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When is it legal to use AI to record online calls?

Text-to-speech transcription software is booming, but its use can be legally fraught. Verbit looked at data on the legality of recording calls.

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A woman on a phone call looking out a window.

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Just about everyone struggles with programs like Apple's Siri or Amazon's Alexa. Speech recognition technology has been in development since the 1950s, but computers consistently struggle to understand human speech. This has made them unreliable personal assistants—and even worse stenographers. Recent developments, however, indicate that this is changing fast.

Two trends in recent years have made artificial intelligence recording prevalent throughout the world. The first is the rise of video calls. When the pandemic hit, both businesses and schools took to using video conferencing software such as Zoom or Microsoft Teams as their primary modes of communication.

The other is the recent wave of AI software, which has, after decades of development, made it possible for computers to understand and transcribe human speech with far fewer errors. The technology is reliable enough now that many companies record their calls by default. On Sept. 5, 2023, Zoom launched its AI Companion tool, which listens to conversations and automatically generates summaries.

While this technology has been immensely useful to many, it also raises some tricky legal questions. When is it legal to record a call? To make sense of all this, Verbit looked at data on state laws governing recording calls.

Laws vary greatly depending on jurisdiction

A U.S. state map showing the laws governing recording calls. In most states, only one side of a phone call needs to give consent to record a call. But some states, including California and Florida, require all parties on the call to give consent.

Verbit

For calls between people in the United States, laws can drastically vary from state to state. Only one party is required to consent to a call being recorded in 35 states plus Washington D.C., according to data compiled by Matthiesen, Wickert & Lehrer, S.C. In other words, if you are on a phone call with someone else in these states, you are not legally required to tell them that you are recording the conversation.

Nine states, including California and Florida, require the consent of all parties on a call for it to be recorded. The law is either mixed or more complicated in six other states, including Illinois and Colorado.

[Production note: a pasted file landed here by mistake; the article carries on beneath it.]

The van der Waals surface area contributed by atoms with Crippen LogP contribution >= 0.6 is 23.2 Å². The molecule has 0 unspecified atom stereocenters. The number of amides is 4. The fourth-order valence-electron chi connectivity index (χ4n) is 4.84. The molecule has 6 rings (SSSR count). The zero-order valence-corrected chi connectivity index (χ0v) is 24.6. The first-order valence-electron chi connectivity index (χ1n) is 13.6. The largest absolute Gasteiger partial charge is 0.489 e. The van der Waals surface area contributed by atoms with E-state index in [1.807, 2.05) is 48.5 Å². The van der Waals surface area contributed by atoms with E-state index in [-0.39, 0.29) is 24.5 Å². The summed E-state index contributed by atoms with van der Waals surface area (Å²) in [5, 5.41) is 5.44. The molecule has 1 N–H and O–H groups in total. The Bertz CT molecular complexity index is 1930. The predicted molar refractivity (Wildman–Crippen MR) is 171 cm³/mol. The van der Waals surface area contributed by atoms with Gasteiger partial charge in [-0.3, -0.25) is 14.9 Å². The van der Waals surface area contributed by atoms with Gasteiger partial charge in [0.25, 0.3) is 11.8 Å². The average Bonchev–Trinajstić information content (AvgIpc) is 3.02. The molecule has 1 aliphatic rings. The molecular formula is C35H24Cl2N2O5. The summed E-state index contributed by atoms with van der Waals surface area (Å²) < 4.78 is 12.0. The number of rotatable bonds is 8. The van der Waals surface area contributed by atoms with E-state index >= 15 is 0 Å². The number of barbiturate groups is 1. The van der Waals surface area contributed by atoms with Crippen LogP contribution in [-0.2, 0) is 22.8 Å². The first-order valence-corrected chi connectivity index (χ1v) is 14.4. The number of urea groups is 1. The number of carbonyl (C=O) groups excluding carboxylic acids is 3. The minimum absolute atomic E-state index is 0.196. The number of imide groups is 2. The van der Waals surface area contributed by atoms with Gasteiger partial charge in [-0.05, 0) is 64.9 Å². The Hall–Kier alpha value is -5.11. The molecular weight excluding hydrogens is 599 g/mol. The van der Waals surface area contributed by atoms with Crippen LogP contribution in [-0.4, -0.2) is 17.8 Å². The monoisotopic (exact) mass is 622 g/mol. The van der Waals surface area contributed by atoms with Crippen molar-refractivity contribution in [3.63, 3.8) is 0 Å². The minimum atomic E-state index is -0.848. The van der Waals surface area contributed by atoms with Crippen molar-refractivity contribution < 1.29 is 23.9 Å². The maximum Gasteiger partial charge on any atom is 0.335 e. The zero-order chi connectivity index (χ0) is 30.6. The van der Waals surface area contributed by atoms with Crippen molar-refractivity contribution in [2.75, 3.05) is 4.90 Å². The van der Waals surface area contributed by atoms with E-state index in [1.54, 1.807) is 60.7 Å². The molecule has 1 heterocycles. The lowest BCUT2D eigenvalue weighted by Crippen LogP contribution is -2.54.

Laws involving people outside the United States can be different. The European Union's General Data Protection Regulations, more commonly known as GDPR, impose strict restrictions on what kinds of data can be collected about individuals. Practically speaking, this means that recording calls involving people in the European Union effectively requires the consent of all parties. In 2021, Danish regulatory authorities fined one of its fellow government agencies for failing to inform people it was recording phone conversations.

Privacy concerns matter, too

A person holding up and reading from a smartphone.

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In addition to the legal concerns of recording calls, people should also worry about protecting their data from third parties, especially if they are using cloud-based software.

In 2023, Zoom faced backlash when platform users took changes to the company's terms of service to mean that they would be using customers' calls to train their AI models. Zoom has since updated its terms of service to clarify that it would not use customers' communications. However, not all companies are as visible as Zoom, making it important for people to carefully read the terms of service of the software they are using.

Laws governing the use of AI to record or process calls are likely to change, especially as the technology spreads and develops further. What's more, many people have the expectation of at least some privacy, especially when it comes to sensitive calls. This means that the easiest way to avoid any of these concerns would be to simply ask everyone on the call before recording.

Story editing by Ashleigh Graf. Copy editing by Tim Bruns.

This story originally appeared on Verbit and was produced and distributed in partnership with Stacker Studio.